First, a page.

Bubonic Plague Dbq

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The Black Death TRANSMISSION FROM ASIA TO EUROPE Bubonic plague that caused an epidemic named Black Death in Europe came to this part of continent from Asia. Sources believe its birthplace located China, but they argue about the region. There are evidences the disease “erupted initially in 1331 in northeastern China and had reached the Middle East and Western Europe by 1347” (Strayer 537). Mongols played a significant role in the transmission of the plague. The Empire’s trade routes covered a big territory; traders spread the disease as their vehicles carried rats that had fleas infected with Yersinia pestis, the causative agent of the plague. Mongolian army made its contribution too. Experts are not sure about the adequacy of the story, but…show more content…
People contributed to tolls by attempts to seek out an “author of the crime”. As Western Europe was highly religious, they believed the plague was a punishment for sins. The opinion made people to go after “major sinners” like homosexuals, prostitutes or Jews. Campaigns often led to violence, “massacres, burnings, expulsion, and seizure of property” (Strayer 551). European countries lost a major part of their Jewish population as representatives of this nation were killed or forced to run to Poland and several other regions with more appropriate conditions. Bad hygiene and people’s behavior also help to explain why the epidemic was so deadly. Some scientists suggest the plague was airborne (Pruitt), so people’s tendency to gather in crowds contributed to the spread of the disease. Citizens often wanted to stay together regardless of their attitude to the…show more content…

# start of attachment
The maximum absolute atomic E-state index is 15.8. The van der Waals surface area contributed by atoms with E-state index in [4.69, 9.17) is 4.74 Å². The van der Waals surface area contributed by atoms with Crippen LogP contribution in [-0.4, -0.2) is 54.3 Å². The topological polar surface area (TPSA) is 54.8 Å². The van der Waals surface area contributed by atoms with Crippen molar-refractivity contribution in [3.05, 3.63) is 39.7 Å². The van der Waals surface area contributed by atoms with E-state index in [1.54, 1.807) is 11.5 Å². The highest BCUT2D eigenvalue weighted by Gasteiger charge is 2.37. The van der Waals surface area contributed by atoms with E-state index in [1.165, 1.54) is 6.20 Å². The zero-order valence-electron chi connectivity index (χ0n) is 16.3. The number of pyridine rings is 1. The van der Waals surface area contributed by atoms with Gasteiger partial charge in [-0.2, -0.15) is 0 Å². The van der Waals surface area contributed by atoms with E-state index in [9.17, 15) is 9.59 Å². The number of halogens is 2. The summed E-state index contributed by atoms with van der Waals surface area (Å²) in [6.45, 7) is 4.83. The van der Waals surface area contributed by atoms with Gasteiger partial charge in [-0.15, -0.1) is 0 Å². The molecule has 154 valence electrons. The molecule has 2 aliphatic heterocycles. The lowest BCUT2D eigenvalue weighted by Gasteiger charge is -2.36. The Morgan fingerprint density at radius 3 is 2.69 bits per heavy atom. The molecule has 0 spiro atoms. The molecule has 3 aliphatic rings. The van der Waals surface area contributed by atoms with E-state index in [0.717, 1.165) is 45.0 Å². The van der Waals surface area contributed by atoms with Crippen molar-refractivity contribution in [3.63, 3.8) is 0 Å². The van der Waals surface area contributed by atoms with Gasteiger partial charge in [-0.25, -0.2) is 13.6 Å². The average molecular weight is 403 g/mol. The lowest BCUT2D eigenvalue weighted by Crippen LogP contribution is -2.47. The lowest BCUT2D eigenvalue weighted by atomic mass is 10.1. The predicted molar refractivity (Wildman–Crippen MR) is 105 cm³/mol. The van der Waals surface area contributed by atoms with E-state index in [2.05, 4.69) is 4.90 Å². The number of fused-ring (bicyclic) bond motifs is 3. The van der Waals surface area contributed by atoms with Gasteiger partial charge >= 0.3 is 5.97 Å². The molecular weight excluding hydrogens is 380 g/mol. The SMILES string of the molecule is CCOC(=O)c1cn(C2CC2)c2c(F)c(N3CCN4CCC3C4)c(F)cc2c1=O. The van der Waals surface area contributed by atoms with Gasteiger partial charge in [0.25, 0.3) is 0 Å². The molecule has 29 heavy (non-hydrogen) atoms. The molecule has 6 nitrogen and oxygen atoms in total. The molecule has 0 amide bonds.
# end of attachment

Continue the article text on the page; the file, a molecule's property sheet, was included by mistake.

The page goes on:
It reflected in art, literature and events. For example, people gathered for Dances of Death; they started “in France in 1348 as a ritual to prevent plague or to cure the afflicted” (Strayer 554). The event justified its name as participants often fell and were trampled by other dancers. The epidemic made people to question religion’s authority. Partially it happened because disruption of traditional funeral rituals. Priests feared to contact with ill people, did not want to confess them and fulfill an appropriate ceremony. As people believed these rituals help souls to achieve Heaven and reunite with friends and relatives, priests’ behavior could be treated as a “betraying”. Mass deaths made citizens question God’s good attitude to them or even the ability to affect the outcome of the epidemic. Many authors, like the Italian scholar Francesco Petratch suggested “that God does not care for mortal men” (Strayer

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